Rodney Wilkinson in handcuffs
The news that the bagman has been arrested on 67 counts of fraud is big news in Barbados. In BU’s opinion it ranks in the top three memorable moments since our Independence because of his high profile status given his connection to high profile politicians. Time will tell if our competent legal system will work to make at least 25% of the charges ‘stick’.
Those who wonder if the bagman would have had to suffer the same public ridicule as the former Prime Minister’s brother Richard Arthur had a different administration been in office, probably not. The scenario playing out gives hope to the optimists that the wheels of justice may yet turn on one of its own.
Rodney Wilkinson was the CEO of GEMS/HRL project that included at the time Savannah Hotel, Blue Horizon, Time Out, Eastry House and Silver Rock properties. The W in JAWS is for Wilkinson?
BU will be labelled as being foolishly optimistic by some to expect the justice system to wheel into motion to work like it is suppose to in the matter of Wilkinson versus Globe Finance and NASSCO. The Auditor General has been unflattering in several reports regarding the management of Hotel Resorts Limited aka GEMS. In light of recent events BU is calling for a forensic audit into the operations of Hotel Resorts Limited in the period when Wilkinson was CEO.
Click to read Paul Bynoe’s letter
Submitted by Damien Hinkson
We need to produce food.
My first true commercial farm upgrade to aquaponics (AP) is complete, the first of many more as the commercial farmers are rushing to exploit the labor saving qualities of AP. This type of farming comfortably puts you in the .3 to .7 worker per acre range, amazingly, with no additional labour skill sets required. This reduction in labor is replaced with small, constant energy usage.
When upgrading, priority is to utilize materials from on-site, the aim is to keep this as simple and cost effective as possible. Most pioneering farmers have usable materials from past projects, check. I wouldn’t go as far as to advice on system design because all systems, programs and growers are unique; however experience and good system design when converting are crucial for the continuity of the farm.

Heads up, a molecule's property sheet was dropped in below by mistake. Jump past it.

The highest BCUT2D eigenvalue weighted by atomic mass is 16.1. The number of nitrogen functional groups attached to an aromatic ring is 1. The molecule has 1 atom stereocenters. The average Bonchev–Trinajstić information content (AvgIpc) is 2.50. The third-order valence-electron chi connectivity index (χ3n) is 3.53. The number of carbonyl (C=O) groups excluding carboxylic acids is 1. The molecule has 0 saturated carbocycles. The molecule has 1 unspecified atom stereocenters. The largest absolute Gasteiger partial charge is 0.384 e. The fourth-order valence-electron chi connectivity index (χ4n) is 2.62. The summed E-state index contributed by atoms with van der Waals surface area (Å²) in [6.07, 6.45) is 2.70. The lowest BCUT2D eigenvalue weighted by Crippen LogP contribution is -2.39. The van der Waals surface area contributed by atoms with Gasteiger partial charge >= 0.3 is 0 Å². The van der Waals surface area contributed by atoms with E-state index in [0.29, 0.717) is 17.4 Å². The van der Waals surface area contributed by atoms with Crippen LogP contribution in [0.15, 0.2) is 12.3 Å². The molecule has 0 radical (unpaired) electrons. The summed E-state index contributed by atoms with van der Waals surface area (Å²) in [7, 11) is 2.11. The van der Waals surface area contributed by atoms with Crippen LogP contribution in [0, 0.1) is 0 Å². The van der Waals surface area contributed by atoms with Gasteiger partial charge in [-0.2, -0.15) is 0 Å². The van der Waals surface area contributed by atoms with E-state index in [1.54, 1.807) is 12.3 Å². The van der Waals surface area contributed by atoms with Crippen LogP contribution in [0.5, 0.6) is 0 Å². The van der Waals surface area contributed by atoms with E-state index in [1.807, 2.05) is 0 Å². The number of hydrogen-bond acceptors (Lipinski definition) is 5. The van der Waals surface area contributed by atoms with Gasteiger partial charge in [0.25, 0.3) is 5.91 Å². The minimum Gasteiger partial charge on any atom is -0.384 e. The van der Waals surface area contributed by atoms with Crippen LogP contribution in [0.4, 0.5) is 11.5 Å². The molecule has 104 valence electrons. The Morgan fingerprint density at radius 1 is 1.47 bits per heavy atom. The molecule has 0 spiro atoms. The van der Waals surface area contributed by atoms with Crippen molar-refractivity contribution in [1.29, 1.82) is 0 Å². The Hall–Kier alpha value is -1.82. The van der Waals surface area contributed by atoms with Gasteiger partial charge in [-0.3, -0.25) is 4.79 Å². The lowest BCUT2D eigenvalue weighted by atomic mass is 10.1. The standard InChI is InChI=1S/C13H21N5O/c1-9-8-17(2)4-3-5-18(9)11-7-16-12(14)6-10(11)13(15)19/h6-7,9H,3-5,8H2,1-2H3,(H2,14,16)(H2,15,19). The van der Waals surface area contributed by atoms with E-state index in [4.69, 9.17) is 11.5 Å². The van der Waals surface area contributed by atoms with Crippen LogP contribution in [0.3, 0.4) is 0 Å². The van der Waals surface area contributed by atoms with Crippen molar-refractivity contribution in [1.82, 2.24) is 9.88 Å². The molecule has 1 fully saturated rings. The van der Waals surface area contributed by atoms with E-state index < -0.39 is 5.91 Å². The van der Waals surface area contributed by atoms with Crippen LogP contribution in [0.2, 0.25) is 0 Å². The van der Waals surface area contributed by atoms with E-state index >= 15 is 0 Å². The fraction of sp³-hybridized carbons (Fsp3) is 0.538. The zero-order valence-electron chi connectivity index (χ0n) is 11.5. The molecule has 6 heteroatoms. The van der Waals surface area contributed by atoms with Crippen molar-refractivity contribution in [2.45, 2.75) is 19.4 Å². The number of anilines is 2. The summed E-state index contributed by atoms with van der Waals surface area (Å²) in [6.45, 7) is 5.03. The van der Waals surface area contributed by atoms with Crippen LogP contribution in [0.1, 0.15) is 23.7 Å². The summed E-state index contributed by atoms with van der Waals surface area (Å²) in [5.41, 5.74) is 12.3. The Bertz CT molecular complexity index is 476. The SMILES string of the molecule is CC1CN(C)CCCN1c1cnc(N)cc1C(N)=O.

As a long time consultant on all things aquaponic and farming in general there are certain dynamics I have become acutely aware of in regards to farm and farmer for a project to be a success. I have some important ones list out here.
When you are working with miniscule marketing budgets, securing sponsorship is absolutely critical to the overall success of most promotions. The secret is to ensure that any sponsor ‘investing’ in a bigger picture project achieves a cost effective return. That cannot be done without a careful evaluation of potential linkages and mutual benefits.
Quoting from a well known business publication, ‘Sponsorship should not be confused with advertising. Advertising is considered a quantitative medium, whereas sponsorship is considered a qualitative medium’. Beneficial partnerships can add tremendous value and credibility, especially if increased sales and market share can be directly measured to the strategic alliance. It also makes it far more likely that the sponsor would be willing to support future ventures.
There are many creative ways that the process can be enhanced. For instance with our current dine-around initiative we persuaded a major distributor to offer a range of wines at a special rate to our restaurants partners, allowing a greater net return for the individual establishments and growing the suppliers market share. Other sponsors have a monthly option of offering one or more of their products at reduced prices.
Sir Dwight Venner – Governor of the Eastern Caribbean Central Bank